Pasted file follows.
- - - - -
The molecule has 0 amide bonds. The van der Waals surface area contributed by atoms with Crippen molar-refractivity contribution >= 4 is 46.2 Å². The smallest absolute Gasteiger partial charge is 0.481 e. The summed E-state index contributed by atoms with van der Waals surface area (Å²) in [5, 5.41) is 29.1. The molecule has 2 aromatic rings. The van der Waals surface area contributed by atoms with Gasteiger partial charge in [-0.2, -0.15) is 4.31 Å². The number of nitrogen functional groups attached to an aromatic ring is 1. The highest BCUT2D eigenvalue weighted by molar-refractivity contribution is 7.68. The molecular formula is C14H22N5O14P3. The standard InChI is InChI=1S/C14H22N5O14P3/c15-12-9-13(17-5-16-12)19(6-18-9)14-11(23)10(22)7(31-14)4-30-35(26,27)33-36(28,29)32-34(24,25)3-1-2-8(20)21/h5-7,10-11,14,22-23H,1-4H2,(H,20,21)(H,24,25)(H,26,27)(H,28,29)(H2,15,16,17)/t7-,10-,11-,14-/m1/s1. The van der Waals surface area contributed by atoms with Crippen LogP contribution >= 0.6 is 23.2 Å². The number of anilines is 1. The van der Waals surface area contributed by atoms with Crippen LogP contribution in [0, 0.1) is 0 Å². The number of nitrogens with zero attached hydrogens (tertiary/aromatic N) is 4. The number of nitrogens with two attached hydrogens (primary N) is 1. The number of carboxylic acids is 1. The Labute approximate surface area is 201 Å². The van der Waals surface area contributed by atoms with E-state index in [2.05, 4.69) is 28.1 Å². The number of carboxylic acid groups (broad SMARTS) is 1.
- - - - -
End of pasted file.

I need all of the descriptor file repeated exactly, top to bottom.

The molecule has 0 amide bonds. The van der Waals surface area contributed by atoms with Crippen molar-refractivity contribution >= 4 is 46.2 Å². The smallest absolute Gasteiger partial charge is 0.481 e. The summed E-state index contributed by atoms with van der Waals surface area (Å²) in [5, 5.41) is 29.1. The molecule has 2 aromatic rings. The van der Waals surface area contributed by atoms with Gasteiger partial charge in [-0.2, -0.15) is 4.31 Å². The number of nitrogen functional groups attached to an aromatic ring is 1. The highest BCUT2D eigenvalue weighted by molar-refractivity contribution is 7.68. The molecular formula is C14H22N5O14P3. The standard InChI is InChI=1S/C14H22N5O14P3/c15-12-9-13(17-5-16-12)19(6-18-9)14-11(23)10(22)7(31-14)4-30-35(26,27)33-36(28,29)32-34(24,25)3-1-2-8(20)21/h5-7,10-11,14,22-23H,1-4H2,(H,20,21)(H,24,25)(H,26,27)(H,28,29)(H2,15,16,17)/t7-,10-,11-,14-/m1/s1. The van der Waals surface area contributed by atoms with Crippen LogP contribution >= 0.6 is 23.2 Å². The number of anilines is 1. The van der Waals surface area contributed by atoms with Crippen LogP contribution in [0, 0.1) is 0 Å². The number of nitrogens with zero attached hydrogens (tertiary/aromatic N) is 4. The number of nitrogens with two attached hydrogens (primary N) is 1. The number of carboxylic acids is 1. The Labute approximate surface area is 201 Å². The van der Waals surface area contributed by atoms with E-state index in [2.05, 4.69) is 28.1 Å². The number of carboxylic acid groups (broad SMARTS) is 1.